I will admit it does produce a cool shot, but there is arguably an even cooler one if you are lucky: being there when Tower Bridge is raised. This happens a fair few times a month; however, most ships using the Thames are small enough to slip underneath. As you can see below, a long exposure of this sight can look great as each section of the bridge is lit up. You may end up capturing something that looks like glowing windscreen wipers! I’d recommend taking the shot from the south bank, as there is less stuff to get in the way of your pictures than on the north. Then, there is the actual ship going through. There is an old Dixie-style paddle steamer that runs cruises up and down the river, which is tall enough to require Tower Bridge to open. Best of all, it is absolutely covered in lights, making a great light trail going through the bridge.
Next up is a popular photo you can capture in the British Museum. After walking in through the small, pillared entrance hall of the museum, you will end up in the Great Court. A massive hall at the centre of the museum, it actually used to be an outdoor courtyard until a competition was held to redesign the space completely. The new Great Court was finished in the late 90s, a modern heart to unite the rest of the museum around it. The perspective photographers like most is found from a much less conspicuous place, however. The vantage point is easy to miss, but on the floor up above the entrance hall there is a small opening 3 or 4 people wide which opens out onto the Great Court from above. There is always some jostling between the few people who notice to get right in the central position for this shot.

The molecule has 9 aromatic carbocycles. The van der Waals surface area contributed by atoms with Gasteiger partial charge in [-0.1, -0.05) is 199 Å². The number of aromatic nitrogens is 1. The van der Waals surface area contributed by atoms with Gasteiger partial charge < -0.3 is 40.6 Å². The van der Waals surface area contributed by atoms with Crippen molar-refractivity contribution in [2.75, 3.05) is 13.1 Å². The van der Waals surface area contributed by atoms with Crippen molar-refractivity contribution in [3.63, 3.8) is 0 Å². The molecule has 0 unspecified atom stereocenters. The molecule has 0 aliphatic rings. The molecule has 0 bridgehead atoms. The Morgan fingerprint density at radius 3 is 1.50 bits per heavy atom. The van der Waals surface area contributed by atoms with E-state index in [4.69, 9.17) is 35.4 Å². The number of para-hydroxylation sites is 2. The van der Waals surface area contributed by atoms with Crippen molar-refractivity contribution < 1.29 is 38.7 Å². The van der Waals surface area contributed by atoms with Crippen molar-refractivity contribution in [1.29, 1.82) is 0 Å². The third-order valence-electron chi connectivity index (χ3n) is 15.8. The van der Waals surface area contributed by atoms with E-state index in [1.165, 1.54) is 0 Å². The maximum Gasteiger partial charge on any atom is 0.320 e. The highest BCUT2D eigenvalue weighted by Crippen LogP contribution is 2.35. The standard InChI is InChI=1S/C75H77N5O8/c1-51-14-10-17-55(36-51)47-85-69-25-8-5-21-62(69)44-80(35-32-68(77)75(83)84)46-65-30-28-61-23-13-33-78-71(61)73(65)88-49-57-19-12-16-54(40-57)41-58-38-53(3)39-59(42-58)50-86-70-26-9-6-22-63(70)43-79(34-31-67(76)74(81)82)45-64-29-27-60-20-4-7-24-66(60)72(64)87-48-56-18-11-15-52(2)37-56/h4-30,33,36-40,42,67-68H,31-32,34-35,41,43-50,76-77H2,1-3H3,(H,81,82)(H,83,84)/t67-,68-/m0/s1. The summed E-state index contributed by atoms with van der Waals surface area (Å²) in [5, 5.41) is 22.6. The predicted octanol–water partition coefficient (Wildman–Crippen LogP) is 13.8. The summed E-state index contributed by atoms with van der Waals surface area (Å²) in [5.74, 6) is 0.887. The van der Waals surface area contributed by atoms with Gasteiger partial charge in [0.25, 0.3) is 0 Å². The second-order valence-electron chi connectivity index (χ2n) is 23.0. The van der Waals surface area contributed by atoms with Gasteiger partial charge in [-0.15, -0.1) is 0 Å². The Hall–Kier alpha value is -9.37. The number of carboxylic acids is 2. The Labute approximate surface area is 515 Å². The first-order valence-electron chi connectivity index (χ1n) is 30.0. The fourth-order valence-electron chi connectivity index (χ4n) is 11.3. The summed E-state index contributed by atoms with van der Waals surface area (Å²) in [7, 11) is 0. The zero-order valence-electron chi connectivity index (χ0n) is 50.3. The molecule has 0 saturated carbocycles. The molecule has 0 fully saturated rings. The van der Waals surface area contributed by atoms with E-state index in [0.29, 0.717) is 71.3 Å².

As an alternative to this, why not experience history firsthand and take a walk around the old historic City of London? During the week, it is a hive of activity, as many blue-chip companies have their offices here, with sandwich shops and restaurants on every corner. During the weekend, however, it completely shuts down, and the square mile becomes a photography playground. It is an ironically peaceful place at this time, with far fewer people on the streets and plenty of parks and gardens to explore, as well as a section of Thames path with views of London Bridge, Tower Bridge and HMS Belfast. There are many old buildings and churches, including one that was bombed in World War II and has been converted into a beautiful park, as well as the infamous and imposing Tower of London. This all contrasts with the steel and glass of the many uniquely designed skyscrapers in the area like 30 St Mary Axe and 20 Fenchurch Street, making for some huge potential, especially for those interested in architecture or history.